Dude. Solitude.

Sound the bells. I survived the Colorado Crash of 2012. I’m alive. Woohoo!

Yesterday I finally started feeling back to my normal sickley self, not my deadly sickley self. And it feels good to be able to be out of bed for more than an hour a day. That tends to wear on a girl…at least a little. I can’t believe what a disaster my Colorado vacation was. It’s funny I’m still referring to it as a vacation. That’s like taking someone to the DMV and calling it a date. It was really hard for me to enjoy my time there because I was in constant recovery, catch up, and crash mode and the cycle didn’t break the whole time I was there. I had to say no to things and miss out on things which I’m typically “OK” with but this time I felt real sadness and anger about it. I wanted to blame someone, I wanted a reason, I wanted to “talk to the manager” about this. I wanted it to be somebody’s fault and somebody to fix it. But, that’s not how it works. These are the things that teach us grace and surrender and sometimes getting the lesson is the most painful part. By the last night I had broken down in tears just exhausted from being exhausted and feeling like the Debbie of all Downers. This illness tends to turn its victims into high maintenance fun suckers when it’s at its worst, and nobody likes to be around that. By the end I was tired of who I was on that trip and what I required. But my brothers talked me through it and we decided that next vacation we take, we aren’t making an itinerary. We’re not overcommitting to engagements and we’ll try to just take each day as it comes. We’re going to try to effectively do nothing–something I’m pretty spectacular at and most people are still getting the hang of. I’m happy to teach my ways. I’m doing nothing right now!

 

As hard as the last two weeks have been, I feel like it is all starting to pay off because now I find myself in Paradise. My sisters in-laws left yesterday morning for a three-week trip to Africa. When they told me about their voyage months ago my first question was what they were going to do with Mikey–an enormous yellow lab and king of the household. When they threw around options I casually mentioned that Hey, I have nothing to do in August (or any month ever for that matter) and I could watch Mikey for them if they preferred he had a dogsitter. A few days later they took me up on the offer and even allowed me to bring Monty here too. So now, after all the exhaustion, noise, chaos, itineraries, plans and breaking of plans, I find myself in a beautiful California home with two loveable drooling teddy bears, and I could not feel more at peace having arrived. When I wake up in the morning, there is silence, and there is no itinerary to follow. DO YOU KNOW HOW GREAT THAT IS!?!?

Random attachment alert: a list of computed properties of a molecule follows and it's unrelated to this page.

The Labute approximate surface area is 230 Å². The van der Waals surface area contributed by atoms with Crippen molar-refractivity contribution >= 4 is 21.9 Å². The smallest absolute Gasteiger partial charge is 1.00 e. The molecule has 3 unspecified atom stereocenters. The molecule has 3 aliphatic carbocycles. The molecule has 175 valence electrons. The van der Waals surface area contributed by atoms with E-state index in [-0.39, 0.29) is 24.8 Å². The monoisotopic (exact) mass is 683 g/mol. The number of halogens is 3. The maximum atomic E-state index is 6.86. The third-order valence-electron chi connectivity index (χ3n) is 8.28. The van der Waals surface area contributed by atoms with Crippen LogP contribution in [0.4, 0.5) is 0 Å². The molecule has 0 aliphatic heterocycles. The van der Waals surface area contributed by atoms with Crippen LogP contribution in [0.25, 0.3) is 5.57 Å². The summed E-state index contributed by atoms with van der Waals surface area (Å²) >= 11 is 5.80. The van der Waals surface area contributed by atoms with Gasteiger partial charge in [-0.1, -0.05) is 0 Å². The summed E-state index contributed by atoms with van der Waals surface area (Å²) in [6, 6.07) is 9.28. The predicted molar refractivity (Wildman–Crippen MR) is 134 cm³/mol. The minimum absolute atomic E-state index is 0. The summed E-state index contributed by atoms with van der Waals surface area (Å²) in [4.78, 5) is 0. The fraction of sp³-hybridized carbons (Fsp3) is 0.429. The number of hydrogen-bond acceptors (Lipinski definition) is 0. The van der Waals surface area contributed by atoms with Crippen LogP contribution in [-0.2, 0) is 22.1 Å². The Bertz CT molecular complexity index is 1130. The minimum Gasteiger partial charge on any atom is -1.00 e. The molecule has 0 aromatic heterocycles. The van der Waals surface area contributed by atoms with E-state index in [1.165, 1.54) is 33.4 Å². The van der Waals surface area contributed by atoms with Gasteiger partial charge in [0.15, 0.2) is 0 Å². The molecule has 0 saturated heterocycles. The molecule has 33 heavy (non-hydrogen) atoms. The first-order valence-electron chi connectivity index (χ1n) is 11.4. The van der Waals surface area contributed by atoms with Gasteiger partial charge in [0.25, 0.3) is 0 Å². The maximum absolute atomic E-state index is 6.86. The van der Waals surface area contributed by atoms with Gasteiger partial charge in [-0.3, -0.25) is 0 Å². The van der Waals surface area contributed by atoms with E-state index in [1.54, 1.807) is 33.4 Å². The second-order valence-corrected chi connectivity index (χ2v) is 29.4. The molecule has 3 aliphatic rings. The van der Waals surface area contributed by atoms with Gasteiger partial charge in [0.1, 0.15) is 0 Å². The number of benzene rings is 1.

Truthfully I have always treasured my solitude. If I were a Country Singer, I would write a song called “Solitude Has Always Been a Friend of Mine.” Anyway, it happens at least a few times a year that I require almost total isolation and dream of being locked up in a cabin somewhere and cut off for a little while. It’s like my souls version of food cravings. I have always enjoyed small endeavors on my own. Sometimes I like to eat at restaurants alone, or see movies or go to the bookstore. I love not having to keep up a conversation and going at my own pace, which is usually pretty slow. There isn’t anything so commonplace and exhausting to me as small talk. I have no patience or energy for idle conversations anymore. I don’t like having the “What’s new with you?” conversation. I don’t like to hear how your job is going or how your brothers band got a new drummer. And I don’t like to share news from my neck of the woods either–obviously because I don’t have any. “Yep, still sleeping on peoples couches. Well bye!” I realize this probably makes me sound like an old curmudgeon, and maybe I’m starting down that path at the ripe old age of 27, but there is something about those forced conversations that sometimes even the mere thought of them drains me. They just feel so inauthentic on both ends and since my time out of bed is so precious anyway, it’s hard for me to spend it on a conversation that we’re having to fulfill some duty–or because we feel like we should. This is why having a dog as a best friend works out great for me. No elevator talk.

I don’t care about your job.
Me either!